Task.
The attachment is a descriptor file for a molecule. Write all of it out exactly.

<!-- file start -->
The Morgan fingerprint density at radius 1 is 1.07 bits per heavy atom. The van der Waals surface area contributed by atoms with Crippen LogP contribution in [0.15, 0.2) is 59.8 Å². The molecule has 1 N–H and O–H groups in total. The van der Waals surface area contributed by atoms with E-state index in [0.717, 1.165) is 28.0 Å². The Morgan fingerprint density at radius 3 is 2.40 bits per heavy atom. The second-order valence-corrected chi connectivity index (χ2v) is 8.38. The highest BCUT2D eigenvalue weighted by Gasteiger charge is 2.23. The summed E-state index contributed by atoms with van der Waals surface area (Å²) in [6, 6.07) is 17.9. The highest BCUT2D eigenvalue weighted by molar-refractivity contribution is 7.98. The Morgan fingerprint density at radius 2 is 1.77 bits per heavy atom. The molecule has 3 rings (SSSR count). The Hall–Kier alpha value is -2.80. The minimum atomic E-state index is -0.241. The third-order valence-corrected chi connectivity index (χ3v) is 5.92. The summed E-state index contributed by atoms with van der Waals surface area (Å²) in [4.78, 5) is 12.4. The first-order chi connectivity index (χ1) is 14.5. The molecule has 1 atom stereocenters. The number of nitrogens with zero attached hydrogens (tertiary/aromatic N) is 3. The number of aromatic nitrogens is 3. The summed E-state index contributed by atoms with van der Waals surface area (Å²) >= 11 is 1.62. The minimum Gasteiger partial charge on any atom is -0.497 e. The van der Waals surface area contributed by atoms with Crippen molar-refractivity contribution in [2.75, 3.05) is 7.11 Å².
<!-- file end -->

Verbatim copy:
The Morgan fingerprint density at radius 1 is 1.07 bits per heavy atom. The van der Waals surface area contributed by atoms with Crippen LogP contribution in [0.15, 0.2) is 59.8 Å². The molecule has 1 N–H and O–H groups in total. The van der Waals surface area contributed by atoms with E-state index in [0.717, 1.165) is 28.0 Å². The Morgan fingerprint density at radius 3 is 2.40 bits per heavy atom. The second-order valence-corrected chi connectivity index (χ2v) is 8.38. The highest BCUT2D eigenvalue weighted by Gasteiger charge is 2.23. The summed E-state index contributed by atoms with van der Waals surface area (Å²) in [6, 6.07) is 17.9. The highest BCUT2D eigenvalue weighted by molar-refractivity contribution is 7.98. The Morgan fingerprint density at radius 2 is 1.77 bits per heavy atom. The molecule has 3 rings (SSSR count). The Hall–Kier alpha value is -2.80. The minimum atomic E-state index is -0.241. The third-order valence-corrected chi connectivity index (χ3v) is 5.92. The summed E-state index contributed by atoms with van der Waals surface area (Å²) in [4.78, 5) is 12.4. The first-order chi connectivity index (χ1) is 14.5. The molecule has 1 atom stereocenters. The number of nitrogens with zero attached hydrogens (tertiary/aromatic N) is 3. The number of aromatic nitrogens is 3. The summed E-state index contributed by atoms with van der Waals surface area (Å²) >= 11 is 1.62. The minimum Gasteiger partial charge on any atom is -0.497 e. The van der Waals surface area contributed by atoms with Crippen molar-refractivity contribution in [2.75, 3.05) is 7.11 Å².